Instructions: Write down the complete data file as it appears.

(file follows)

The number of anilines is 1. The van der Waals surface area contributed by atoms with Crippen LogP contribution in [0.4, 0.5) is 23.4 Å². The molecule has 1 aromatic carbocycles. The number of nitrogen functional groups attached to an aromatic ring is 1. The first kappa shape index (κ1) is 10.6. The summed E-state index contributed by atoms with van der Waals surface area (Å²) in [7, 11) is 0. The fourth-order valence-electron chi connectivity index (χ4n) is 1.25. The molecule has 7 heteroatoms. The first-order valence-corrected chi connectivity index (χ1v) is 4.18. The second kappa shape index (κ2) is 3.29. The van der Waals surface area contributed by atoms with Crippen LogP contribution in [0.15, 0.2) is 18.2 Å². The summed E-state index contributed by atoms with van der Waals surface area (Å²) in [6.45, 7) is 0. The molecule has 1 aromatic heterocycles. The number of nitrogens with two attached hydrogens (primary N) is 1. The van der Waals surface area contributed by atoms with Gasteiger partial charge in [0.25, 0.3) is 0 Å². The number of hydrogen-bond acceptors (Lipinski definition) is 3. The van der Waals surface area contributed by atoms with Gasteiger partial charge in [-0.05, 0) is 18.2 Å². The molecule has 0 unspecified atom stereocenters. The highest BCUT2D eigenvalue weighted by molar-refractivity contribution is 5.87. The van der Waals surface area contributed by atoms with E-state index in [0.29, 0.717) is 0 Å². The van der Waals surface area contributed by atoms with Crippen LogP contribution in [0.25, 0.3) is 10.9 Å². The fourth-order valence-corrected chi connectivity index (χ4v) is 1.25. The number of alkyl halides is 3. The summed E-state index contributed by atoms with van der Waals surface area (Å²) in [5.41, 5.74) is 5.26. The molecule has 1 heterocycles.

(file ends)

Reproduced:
The number of anilines is 1. The van der Waals surface area contributed by atoms with Crippen LogP contribution in [0.4, 0.5) is 23.4 Å². The molecule has 1 aromatic carbocycles. The number of nitrogen functional groups attached to an aromatic ring is 1. The first kappa shape index (κ1) is 10.6. The summed E-state index contributed by atoms with van der Waals surface area (Å²) in [7, 11) is 0. The fourth-order valence-electron chi connectivity index (χ4n) is 1.25. The molecule has 7 heteroatoms. The first-order valence-corrected chi connectivity index (χ1v) is 4.18. The second kappa shape index (κ2) is 3.29. The van der Waals surface area contributed by atoms with Crippen LogP contribution in [0.15, 0.2) is 18.2 Å². The summed E-state index contributed by atoms with van der Waals surface area (Å²) in [6.45, 7) is 0. The molecule has 1 aromatic heterocycles. The number of nitrogens with two attached hydrogens (primary N) is 1. The van der Waals surface area contributed by atoms with Gasteiger partial charge in [0.25, 0.3) is 0 Å². The number of hydrogen-bond acceptors (Lipinski definition) is 3. The van der Waals surface area contributed by atoms with Gasteiger partial charge in [-0.05, 0) is 18.2 Å². The molecule has 0 unspecified atom stereocenters. The highest BCUT2D eigenvalue weighted by molar-refractivity contribution is 5.87. The van der Waals surface area contributed by atoms with E-state index in [0.29, 0.717) is 0 Å². The van der Waals surface area contributed by atoms with Crippen LogP contribution in [0.25, 0.3) is 10.9 Å². The fourth-order valence-corrected chi connectivity index (χ4v) is 1.25. The number of alkyl halides is 3. The summed E-state index contributed by atoms with van der Waals surface area (Å²) in [5.41, 5.74) is 5.26. The molecule has 1 heterocycles.